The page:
Date & Time: Sep 18, 2012 at 1003 LT
Type of aircraft:
Beechcraft Beechjet 400
Registration:
N428JD
Survivors:
Yes
Schedule:
Charleston - Macon
MSN:
RJ-13
YOM:
1986
Crew on board:
2
Crew fatalities:
0
Pax on board:
1
Pax fatalities:
0
Other fatalities:
0
Total fatalities:
0
Circumstances:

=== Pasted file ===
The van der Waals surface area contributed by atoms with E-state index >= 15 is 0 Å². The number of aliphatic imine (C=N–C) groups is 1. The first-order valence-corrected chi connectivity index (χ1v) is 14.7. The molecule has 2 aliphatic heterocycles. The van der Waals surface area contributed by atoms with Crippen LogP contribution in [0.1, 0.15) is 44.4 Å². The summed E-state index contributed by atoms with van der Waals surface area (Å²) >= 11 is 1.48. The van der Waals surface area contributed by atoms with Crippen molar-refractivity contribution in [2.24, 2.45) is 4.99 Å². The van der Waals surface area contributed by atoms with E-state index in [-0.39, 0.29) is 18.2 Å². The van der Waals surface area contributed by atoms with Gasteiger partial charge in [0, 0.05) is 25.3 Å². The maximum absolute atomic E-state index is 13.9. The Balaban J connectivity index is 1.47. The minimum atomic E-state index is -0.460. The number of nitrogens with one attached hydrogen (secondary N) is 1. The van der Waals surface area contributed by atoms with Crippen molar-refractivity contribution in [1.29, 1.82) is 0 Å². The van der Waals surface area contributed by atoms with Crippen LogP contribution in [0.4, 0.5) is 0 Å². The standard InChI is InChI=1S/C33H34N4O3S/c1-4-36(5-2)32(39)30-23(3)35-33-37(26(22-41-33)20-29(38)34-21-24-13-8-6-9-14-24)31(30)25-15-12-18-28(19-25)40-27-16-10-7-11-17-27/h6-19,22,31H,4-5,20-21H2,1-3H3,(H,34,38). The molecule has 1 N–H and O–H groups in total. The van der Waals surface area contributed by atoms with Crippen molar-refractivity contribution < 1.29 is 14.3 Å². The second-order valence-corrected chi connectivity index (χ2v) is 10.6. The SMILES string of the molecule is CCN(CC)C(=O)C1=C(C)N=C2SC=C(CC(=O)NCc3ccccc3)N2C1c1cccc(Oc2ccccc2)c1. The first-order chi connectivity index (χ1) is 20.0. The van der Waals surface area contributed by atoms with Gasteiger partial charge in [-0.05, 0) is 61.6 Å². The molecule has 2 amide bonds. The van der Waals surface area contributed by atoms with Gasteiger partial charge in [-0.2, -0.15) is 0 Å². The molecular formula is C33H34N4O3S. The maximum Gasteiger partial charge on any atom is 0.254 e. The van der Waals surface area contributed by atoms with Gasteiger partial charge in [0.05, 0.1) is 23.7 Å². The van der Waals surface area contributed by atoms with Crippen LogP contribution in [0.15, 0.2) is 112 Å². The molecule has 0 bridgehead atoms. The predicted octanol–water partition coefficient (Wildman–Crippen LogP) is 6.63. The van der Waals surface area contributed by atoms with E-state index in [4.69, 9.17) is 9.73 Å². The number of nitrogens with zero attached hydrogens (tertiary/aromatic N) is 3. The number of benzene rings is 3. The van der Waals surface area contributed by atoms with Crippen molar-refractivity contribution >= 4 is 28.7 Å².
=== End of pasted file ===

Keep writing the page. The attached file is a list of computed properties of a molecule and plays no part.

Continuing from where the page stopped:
On September 18, 2012, about 1003 eastern daylight time, a Beech 400, N428JD, was substantially damaged when it overran runway 28 during landing at Macon Downtown Airport (MAC), Macon, Georgia. The airplane had departed from Charleston Air Force Base/International Airport (CHS), Charleston, South Carolina about 0930. Visual meteorological conditions prevailed and an instrument flight rules (IFR) flight plan had been filed. Both Airline Transport Pilots and one passenger sustained minor injuries. The corporate flight was conducted under the provisions of 14 Code of Federal Regulations Part 91. According to an interview with the pilots, during the approach the calculated speed was 108 knots. They reported the airport in sight to Macon Air Traffic Control (ATC) Approach Radar Control and canceled the IFR flight plan. The landing was within the first 1,000 feet of the runway and there was water visible on the runway. Maximum reverse thrust, braking, and ground spoilers were deployed; however, both pilots reported a "pulsation" in the brake system. The airplane departed the end of the runway, traveled into the grass, went down an embankment, across the road, and into the trees. They further added that the airplane "hit hard" at the bottom of the embankment. Examination of the paved portion of the landing runway revealed that beginning approximately 1,000 feet from the departure end of the runway, evidence of tire tracks were visible. The tire tracks were observed veering to the left of the centerline and then veering to the right of centerline. Subsequently, the tracks exited the end of the runway into the grass, traveled to the crest of, and subsequently down an approximate 25-foot embankment, traveled across a two-lane paved highway, through some brush prior to coming to a rest. The airplane came to rest upright and at the base of a tree 283 feet from the paved portion of the runway and on a heading of 292 degrees. The cockpit voice recorder, Garmin 500 global positioning unit, Power Brake Valve, Antiskid unit, both wheel speed transducers, brake units, and hydraulic valve package, were retained by the NTSB for further examination.